District Food Service Director Susan Solleder said they have placed a priority on providing the students with New Jersey produce. This week’s vegetable is hot house-grown New Jersey lettuce, which the children will taste on Friday. Other New Jersey produce the students have tried include: dandelion greens, several varieties of apples, Swiss chard, escarole and potatoes.
Students in 59 schools around New Jersey are participating in the Fresh Fruit and Vegetable Program, which provides fresh produce to students free of charge, designed to increase their fruit and vegetable consumption, ultimately leading to lifelong dietary habits.
From school #11, Fisher and Martin traveled to Jotham W. Wakeman School #6, the recipient of a federal School Food Service Equipment Assistance Grant. With that grant, the school purchased a refrigerator and a cold food bar. Part of the American Recovery and Reinvestment Act of 2009 signed by President Obama in February 2009, the food service equipment grants were designed to improve lunch program infrastructure and provide economic stimulus. In all, the New Jersey Department of Agriculture distributed almost $1.9 million dollars in grants to 105 schools statewide.
Jersey City Schools Superintendent Dr. Charles T. Epps Jr. said nutrition education plays a large role in the Jersey City Public Schools. There is a nutrition committee composed of representatives from local health organizations, such as the Heart Association, Rutgers University and school nurses, principals, teachers, food service personnel, supervisors and the Director of Food Services. The Board of Education instituted a wellness policy on physical activity and nutrition, which includes the implementation of school health councils and nutritional quality of foods and beverages sold and served on campus. The Jersey City Public Schools, unlike other school districts, has never sold soda to students, as well as other foods of minimal nutritional value.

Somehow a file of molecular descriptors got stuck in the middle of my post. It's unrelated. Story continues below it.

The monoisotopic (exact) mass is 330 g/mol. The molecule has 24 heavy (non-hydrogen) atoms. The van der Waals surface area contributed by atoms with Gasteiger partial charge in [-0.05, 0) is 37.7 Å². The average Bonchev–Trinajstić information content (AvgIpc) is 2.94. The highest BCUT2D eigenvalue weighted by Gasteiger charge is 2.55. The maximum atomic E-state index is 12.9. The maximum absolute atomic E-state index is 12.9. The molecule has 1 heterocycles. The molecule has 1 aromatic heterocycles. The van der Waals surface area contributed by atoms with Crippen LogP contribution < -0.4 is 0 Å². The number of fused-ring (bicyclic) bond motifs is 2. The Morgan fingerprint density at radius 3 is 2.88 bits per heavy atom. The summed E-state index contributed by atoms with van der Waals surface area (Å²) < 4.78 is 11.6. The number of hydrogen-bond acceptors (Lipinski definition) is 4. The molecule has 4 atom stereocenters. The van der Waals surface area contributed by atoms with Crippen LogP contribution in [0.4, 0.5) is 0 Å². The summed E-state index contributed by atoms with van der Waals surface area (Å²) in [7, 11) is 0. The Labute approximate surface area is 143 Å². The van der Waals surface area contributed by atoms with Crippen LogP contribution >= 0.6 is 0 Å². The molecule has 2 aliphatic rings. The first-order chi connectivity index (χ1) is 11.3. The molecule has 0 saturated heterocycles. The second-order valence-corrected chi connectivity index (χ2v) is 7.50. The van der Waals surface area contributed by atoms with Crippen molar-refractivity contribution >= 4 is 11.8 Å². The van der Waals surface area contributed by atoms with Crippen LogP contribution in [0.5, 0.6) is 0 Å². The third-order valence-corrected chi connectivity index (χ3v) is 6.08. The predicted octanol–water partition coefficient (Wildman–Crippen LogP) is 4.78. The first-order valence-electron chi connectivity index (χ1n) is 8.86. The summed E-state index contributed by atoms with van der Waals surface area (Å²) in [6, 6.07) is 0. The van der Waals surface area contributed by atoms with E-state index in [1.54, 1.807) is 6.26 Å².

“The Jersey City Public Schools, being a district in need , knows that for many of our students, breakfast is their most important meal of the day and we are able to follow through with the help of the federal nutrition programs that have been put in place,” said Epps. “Approximately, 75 percent of our students in Kindergarten through 8th grade utilize the meal program at the schools. This is not only important for the district and the students, but also, to the parents, as well.”
To help promote the School Breakfast Program and encourage participation by both schools and students, the New Jersey Department of Agriculture developed a website, “Food For Thought – New Jersey School Breakfast Program,” at www.njdafoodforthought.com. The site has information and resources for parents, teachers, and children to help them work together to ensure students eat a healthy breakfast each morning.
For more information about the Department of Agriculture’s school breakfast program, visit www.nj.gov/agriculture/divisions/fn/childadult/school_breakfast.html.
To learn about the state’s Fresh Fruit and Vegetable Program, visit: www.nj.gov/agriculture/divisions/fn/childadult/fruitandvegetable.html.